As a general rule, I tend to avoid double albums like—well, not quite the Plague—maybe just a pretty girl with a slightly-suspect cold sore, or anything by the Dave Matthews Band. And honestly, the one double-record set I’ve ever really dug as a whole was Floyd’s Ummagumma, and only then because that oeuvre de strange-junk quietly embraced its own clusterf—ktitude and didn’t ever insist that anyone should be listening to the thing—just that they could, if they felt like a trip down the rabbit hole.
It has been eight months since Phish debuted their new album in its entirety on stage at the Halloween show in Atlantic City, much to the surprise of fans who assumed (quite wrongly) the band would instead cover a classic album as they have done in the past. Reviews of that performance and the songs have been mixed among their fan base, and now with the album release of Fuego fans can finally hear the finished product that began that fateful night. And once again, fans are going to be quite surprised.
It is quite rare for album art to get noticed in the age of iTunes and Mp3 players. But I found myself captivated by the cover of Analog Son’s eponymously titled debut album when it arrived in the mail. I couldn’t help but notice a distinct similarity to one of funk’s most celebrated records. On the cover of Maggot Brain, Funkadelic’s ‘71 masterpiece, a woman is buried neck deep in the dirt, her licorice-colored Afro almost camouflaged by the soil that surrounds it.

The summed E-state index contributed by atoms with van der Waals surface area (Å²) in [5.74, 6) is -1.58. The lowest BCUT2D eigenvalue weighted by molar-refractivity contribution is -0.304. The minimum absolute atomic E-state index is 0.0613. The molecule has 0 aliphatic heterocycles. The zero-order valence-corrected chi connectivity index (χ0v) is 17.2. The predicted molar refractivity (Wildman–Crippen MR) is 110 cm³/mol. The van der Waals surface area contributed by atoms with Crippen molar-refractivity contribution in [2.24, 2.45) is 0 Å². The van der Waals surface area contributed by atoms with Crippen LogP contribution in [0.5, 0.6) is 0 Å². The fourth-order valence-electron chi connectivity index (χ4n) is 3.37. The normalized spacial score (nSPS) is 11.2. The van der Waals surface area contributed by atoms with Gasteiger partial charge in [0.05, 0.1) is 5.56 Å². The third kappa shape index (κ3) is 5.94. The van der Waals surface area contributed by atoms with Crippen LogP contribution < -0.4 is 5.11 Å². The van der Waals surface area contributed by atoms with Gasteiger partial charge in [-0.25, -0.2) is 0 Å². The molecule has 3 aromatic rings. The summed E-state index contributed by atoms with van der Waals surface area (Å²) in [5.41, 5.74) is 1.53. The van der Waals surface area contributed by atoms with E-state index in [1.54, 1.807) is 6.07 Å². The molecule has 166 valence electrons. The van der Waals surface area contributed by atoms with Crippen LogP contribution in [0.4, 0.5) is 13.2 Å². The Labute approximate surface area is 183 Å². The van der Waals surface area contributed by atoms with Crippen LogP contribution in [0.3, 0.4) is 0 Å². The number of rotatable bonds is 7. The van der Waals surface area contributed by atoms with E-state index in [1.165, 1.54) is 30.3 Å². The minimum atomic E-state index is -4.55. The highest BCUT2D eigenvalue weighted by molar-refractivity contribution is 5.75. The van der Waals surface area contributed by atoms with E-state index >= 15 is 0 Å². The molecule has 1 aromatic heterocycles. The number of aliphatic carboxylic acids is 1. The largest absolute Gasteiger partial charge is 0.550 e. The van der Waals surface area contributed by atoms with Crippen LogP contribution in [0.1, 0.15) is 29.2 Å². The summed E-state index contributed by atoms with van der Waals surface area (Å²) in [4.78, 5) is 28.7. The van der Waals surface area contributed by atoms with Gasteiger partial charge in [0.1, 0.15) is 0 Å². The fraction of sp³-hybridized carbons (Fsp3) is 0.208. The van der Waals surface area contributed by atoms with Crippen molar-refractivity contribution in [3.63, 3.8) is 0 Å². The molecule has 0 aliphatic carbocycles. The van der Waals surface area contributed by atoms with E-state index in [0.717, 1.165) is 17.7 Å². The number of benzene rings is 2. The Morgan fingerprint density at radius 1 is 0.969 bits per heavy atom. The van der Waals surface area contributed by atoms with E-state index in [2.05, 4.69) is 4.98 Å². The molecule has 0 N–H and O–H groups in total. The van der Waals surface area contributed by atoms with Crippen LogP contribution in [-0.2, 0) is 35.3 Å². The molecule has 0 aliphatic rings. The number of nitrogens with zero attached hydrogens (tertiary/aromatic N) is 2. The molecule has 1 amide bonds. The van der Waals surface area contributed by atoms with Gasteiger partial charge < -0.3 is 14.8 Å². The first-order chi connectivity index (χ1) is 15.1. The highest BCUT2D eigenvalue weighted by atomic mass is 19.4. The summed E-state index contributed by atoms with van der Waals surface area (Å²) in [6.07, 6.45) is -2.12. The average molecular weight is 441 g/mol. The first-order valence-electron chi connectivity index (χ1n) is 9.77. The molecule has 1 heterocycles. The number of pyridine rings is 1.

You can tell by listening to real rock music by the impression it makes on the world and by the footprint it leaves behind. Sometimes it can come out in a passionate vocal line, a social movement, or a song that is sung with emotional bewilderment. The new EP/album that bears the same name as the band is a non-stop presentation of all-out rock n’ roll as described above. Making use of every rock trick in the book, it’s hard not to find something you’ll like on this 5 track collection.
Chatham County Line’s new album 'Tightrope' debuted at #3 on the Billboard Bluegrass Chart. North Carolina funambulists Dave Wilson, (Guitar, Harmonica, Vocal) John Teer, (Mandolin, Fiddle, Vocal) Chandler Holt (Banjo, Guitar, Vocal) and Greg Readling (Bass, Pedal Steel, Piano, Vocal) return to Colorado promoting their sixth studio album on Yep Roc. For over a decade, Chatham County Line has remained the same four members.
It’s funny how music can change. It’s so malleable; you could hear it in one setting and hate it, vowing to never again let such filth invade your eardrums again. I’m referring to sonic pop by the way. Then, you could hear it at a different time, in a different situation, a different artist and see something in it that you never considered. It’s not just to down to peer pressure, either. You could be listening to a song on repeat in the morning that by night time you can’t stand.